Top 5 Facts about the Deaflympics
The Deaflympics kick off in Samsun, Turkey running from 18th – 30th July 2017. We’re super excited! So in preparation, we’ve decided to countdown our top 5 facts about the Deaflympics.
1. The Deaflympics is the second oldest multi-sport Olympic event
The first Games were held in Paris in 1924 and have been held every fours years since, apart from a break during World War II. The Deaflympics predates both the Paralympics and the Special Olympics.
2. It wasn’t always called the Deaflympics
The Games were originally called the “International Games for the Deaf” until 1965. They were also sometimes referred to as the “International Silent Games”. From 1966 to 1999, they were called the “World Games for the Deaf”. From 2001, the Games became officially known as the Deaflympics and sometimes mistakenly called the Deaf Olympics.
3. An athlete must have at least a 55 decibel loss (in their ear with the most hearing) in order to be eligible
Hearing aids and cochlear implants are also not allowed to be used in the competition.
4. The Deaflympics logo is inspired by the sign for Olympics
The circle in the middle represents an eye because Deaf people are very visual. The four colours of the logo – red, green, yellow and blue – represent the four regional confederations of the International Committee of Sports for the Deaf, Europe, Asia-Pacific, Pan-America and Africa.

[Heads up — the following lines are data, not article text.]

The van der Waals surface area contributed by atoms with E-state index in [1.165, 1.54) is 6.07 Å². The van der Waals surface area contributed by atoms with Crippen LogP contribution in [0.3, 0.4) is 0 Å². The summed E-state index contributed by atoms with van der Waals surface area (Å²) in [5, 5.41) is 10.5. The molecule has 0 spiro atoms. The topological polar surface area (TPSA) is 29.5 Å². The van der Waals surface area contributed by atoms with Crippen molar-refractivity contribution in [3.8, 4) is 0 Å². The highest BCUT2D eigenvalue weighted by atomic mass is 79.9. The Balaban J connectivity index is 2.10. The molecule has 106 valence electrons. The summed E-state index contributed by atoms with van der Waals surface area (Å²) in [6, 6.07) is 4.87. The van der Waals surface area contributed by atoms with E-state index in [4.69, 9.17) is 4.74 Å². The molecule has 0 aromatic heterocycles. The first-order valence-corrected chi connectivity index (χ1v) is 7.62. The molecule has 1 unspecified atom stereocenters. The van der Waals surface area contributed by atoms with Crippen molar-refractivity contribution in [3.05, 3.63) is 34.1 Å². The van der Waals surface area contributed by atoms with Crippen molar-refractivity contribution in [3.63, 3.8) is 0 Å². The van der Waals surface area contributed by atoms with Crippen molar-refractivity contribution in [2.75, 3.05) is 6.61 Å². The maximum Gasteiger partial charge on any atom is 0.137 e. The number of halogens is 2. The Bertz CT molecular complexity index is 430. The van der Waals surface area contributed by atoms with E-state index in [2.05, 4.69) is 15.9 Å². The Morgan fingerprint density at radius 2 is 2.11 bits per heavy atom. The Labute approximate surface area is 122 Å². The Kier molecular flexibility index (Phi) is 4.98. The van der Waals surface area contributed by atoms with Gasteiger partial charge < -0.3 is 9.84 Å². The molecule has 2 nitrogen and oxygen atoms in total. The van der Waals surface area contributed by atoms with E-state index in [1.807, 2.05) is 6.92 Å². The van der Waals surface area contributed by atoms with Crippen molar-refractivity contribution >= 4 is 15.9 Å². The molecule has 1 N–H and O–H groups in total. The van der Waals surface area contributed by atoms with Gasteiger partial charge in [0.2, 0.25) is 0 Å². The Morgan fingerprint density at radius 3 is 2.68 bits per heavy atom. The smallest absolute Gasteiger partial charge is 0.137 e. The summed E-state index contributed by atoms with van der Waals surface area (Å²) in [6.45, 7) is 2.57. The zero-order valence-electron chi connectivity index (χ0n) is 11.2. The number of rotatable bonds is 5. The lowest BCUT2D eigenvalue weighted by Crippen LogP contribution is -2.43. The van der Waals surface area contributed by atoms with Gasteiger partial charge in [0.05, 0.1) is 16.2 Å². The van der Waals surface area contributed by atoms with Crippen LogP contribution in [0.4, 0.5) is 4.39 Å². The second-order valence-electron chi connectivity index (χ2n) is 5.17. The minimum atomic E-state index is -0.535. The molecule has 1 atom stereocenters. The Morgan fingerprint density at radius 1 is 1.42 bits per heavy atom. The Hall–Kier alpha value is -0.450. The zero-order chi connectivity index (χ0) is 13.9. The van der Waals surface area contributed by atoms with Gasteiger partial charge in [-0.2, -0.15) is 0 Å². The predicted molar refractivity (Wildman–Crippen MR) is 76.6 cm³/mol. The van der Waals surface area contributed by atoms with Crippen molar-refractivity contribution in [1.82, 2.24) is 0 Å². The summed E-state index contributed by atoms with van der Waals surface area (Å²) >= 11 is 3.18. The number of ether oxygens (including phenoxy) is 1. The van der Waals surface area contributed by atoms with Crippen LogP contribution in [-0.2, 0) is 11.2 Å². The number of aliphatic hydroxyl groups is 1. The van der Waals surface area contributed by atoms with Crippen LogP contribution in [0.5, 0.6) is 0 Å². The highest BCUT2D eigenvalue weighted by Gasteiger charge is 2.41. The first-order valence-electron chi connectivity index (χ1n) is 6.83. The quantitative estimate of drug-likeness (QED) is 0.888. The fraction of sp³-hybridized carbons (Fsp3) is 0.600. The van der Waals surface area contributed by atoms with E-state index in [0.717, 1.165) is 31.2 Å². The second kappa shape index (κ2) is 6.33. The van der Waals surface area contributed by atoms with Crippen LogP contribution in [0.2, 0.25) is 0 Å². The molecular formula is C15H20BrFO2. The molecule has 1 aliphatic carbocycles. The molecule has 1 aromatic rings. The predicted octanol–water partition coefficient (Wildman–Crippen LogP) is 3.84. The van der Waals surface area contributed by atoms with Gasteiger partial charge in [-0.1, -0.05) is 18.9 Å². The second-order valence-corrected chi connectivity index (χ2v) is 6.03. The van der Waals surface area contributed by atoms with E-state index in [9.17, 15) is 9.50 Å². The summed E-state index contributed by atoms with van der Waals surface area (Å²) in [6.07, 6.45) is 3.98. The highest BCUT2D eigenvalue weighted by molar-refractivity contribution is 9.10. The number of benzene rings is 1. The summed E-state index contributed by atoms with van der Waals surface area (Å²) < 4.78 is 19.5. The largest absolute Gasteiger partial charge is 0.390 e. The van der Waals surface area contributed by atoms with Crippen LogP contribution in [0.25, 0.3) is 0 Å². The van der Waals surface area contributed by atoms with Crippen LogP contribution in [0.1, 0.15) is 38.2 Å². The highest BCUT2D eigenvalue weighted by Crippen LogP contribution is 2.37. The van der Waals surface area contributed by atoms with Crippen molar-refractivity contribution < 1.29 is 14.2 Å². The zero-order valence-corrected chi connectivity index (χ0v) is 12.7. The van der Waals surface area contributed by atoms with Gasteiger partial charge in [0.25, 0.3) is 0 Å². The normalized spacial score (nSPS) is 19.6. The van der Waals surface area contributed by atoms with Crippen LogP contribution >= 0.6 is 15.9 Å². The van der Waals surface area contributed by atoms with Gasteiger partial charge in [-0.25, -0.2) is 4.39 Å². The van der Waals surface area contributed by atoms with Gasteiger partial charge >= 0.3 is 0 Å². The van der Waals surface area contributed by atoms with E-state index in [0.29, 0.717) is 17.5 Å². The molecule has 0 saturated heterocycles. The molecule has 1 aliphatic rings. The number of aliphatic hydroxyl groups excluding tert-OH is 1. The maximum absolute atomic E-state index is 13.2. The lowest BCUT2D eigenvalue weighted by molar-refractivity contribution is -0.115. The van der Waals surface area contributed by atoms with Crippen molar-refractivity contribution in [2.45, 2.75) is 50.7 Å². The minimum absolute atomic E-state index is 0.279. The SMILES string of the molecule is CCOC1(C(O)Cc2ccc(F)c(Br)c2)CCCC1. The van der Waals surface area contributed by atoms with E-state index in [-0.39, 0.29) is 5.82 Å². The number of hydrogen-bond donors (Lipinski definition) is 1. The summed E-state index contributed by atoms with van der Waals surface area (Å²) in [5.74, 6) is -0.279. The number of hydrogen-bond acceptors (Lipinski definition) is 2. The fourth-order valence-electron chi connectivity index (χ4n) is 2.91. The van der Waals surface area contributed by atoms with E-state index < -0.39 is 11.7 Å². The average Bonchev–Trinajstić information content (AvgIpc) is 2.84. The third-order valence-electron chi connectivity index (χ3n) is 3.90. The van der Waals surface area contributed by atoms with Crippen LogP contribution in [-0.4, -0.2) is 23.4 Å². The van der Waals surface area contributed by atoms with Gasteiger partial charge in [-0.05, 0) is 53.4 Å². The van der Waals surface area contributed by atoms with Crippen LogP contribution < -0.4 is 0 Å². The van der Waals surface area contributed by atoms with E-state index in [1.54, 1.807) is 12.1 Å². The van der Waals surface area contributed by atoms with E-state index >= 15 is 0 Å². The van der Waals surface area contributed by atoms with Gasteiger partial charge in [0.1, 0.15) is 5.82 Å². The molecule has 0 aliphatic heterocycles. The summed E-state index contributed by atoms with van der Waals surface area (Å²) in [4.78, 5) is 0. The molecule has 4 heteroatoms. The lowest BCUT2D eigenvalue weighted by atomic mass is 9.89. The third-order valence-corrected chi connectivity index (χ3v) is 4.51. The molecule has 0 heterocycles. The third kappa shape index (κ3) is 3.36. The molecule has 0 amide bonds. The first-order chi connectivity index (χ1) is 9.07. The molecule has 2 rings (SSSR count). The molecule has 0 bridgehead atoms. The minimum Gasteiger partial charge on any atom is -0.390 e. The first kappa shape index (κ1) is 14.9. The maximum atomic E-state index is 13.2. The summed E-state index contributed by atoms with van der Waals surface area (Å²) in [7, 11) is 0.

5. The Deaflympics are a celebration of Deaf culture and pride
Many hearing people ask why there is a Deaflympics and ask whether Deaf athletes can compete in the Paralympics. There are currently no deaf-specific events in the Paralympics, and the Deaflympics are also an important way to raise awareness about Deaf culture and celebrate the global Deaf community. The Deaflympics also vary in the way they are officiated compared to hearing sport competitions. Due to Deaflympians not being able to be guided by sounds, the sports have different methods of commencing the game. For example, in a football match the referee will wave a flag rather than blow a whistle. On the track, races are started by using a signal light rather than a starting pistol. Spectators are also encouraged not to cheer or clap, but rather use Deaf applause by waving both their hands.
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